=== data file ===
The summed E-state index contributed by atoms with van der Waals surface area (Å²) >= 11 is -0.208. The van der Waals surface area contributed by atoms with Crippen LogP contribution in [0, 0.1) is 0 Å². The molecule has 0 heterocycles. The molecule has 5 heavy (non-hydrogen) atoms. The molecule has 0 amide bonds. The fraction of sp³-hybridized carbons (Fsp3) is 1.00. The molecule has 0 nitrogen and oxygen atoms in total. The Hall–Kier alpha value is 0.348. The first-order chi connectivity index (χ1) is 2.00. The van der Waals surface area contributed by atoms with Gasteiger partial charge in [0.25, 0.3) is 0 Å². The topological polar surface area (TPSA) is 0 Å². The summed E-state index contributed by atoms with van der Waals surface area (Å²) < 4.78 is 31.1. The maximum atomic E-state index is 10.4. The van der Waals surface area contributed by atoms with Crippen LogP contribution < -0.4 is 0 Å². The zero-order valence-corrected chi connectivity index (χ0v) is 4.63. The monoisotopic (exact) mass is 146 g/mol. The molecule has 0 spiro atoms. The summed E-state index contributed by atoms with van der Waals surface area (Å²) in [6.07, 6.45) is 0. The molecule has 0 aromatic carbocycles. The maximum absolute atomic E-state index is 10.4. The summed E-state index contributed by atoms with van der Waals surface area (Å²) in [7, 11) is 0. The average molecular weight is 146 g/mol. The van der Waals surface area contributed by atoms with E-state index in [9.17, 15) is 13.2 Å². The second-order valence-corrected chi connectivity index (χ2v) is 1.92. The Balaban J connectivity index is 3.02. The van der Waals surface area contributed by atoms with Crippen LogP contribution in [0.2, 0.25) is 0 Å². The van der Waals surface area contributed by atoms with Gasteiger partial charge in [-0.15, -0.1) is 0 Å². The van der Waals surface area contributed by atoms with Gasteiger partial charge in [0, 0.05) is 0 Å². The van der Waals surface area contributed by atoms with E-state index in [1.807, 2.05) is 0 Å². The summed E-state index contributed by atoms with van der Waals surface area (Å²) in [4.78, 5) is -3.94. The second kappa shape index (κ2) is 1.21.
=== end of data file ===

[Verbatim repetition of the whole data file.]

The summed E-state index contributed by atoms with van der Waals surface area (Å²) >= 11 is -0.208. The van der Waals surface area contributed by atoms with Crippen LogP contribution in [0, 0.1) is 0 Å². The molecule has 0 heterocycles. The molecule has 5 heavy (non-hydrogen) atoms. The molecule has 0 amide bonds. The fraction of sp³-hybridized carbons (Fsp3) is 1.00. The molecule has 0 nitrogen and oxygen atoms in total. The Hall–Kier alpha value is 0.348. The first-order chi connectivity index (χ1) is 2.00. The van der Waals surface area contributed by atoms with Gasteiger partial charge in [0.25, 0.3) is 0 Å². The topological polar surface area (TPSA) is 0 Å². The summed E-state index contributed by atoms with van der Waals surface area (Å²) < 4.78 is 31.1. The maximum atomic E-state index is 10.4. The van der Waals surface area contributed by atoms with Crippen LogP contribution < -0.4 is 0 Å². The zero-order valence-corrected chi connectivity index (χ0v) is 4.63. The monoisotopic (exact) mass is 146 g/mol. The molecule has 0 spiro atoms. The summed E-state index contributed by atoms with van der Waals surface area (Å²) in [6.07, 6.45) is 0. The molecule has 0 aromatic carbocycles. The maximum absolute atomic E-state index is 10.4. The summed E-state index contributed by atoms with van der Waals surface area (Å²) in [7, 11) is 0. The average molecular weight is 146 g/mol. The van der Waals surface area contributed by atoms with E-state index in [9.17, 15) is 13.2 Å². The second-order valence-corrected chi connectivity index (χ2v) is 1.92. The Balaban J connectivity index is 3.02. The van der Waals surface area contributed by atoms with Crippen LogP contribution in [0.2, 0.25) is 0 Å². The van der Waals surface area contributed by atoms with Gasteiger partial charge in [-0.15, -0.1) is 0 Å². The van der Waals surface area contributed by atoms with Gasteiger partial charge in [0, 0.05) is 0 Å². The van der Waals surface area contributed by atoms with E-state index in [1.807, 2.05) is 0 Å². The summed E-state index contributed by atoms with van der Waals surface area (Å²) in [4.78, 5) is -3.94. The second kappa shape index (κ2) is 1.21.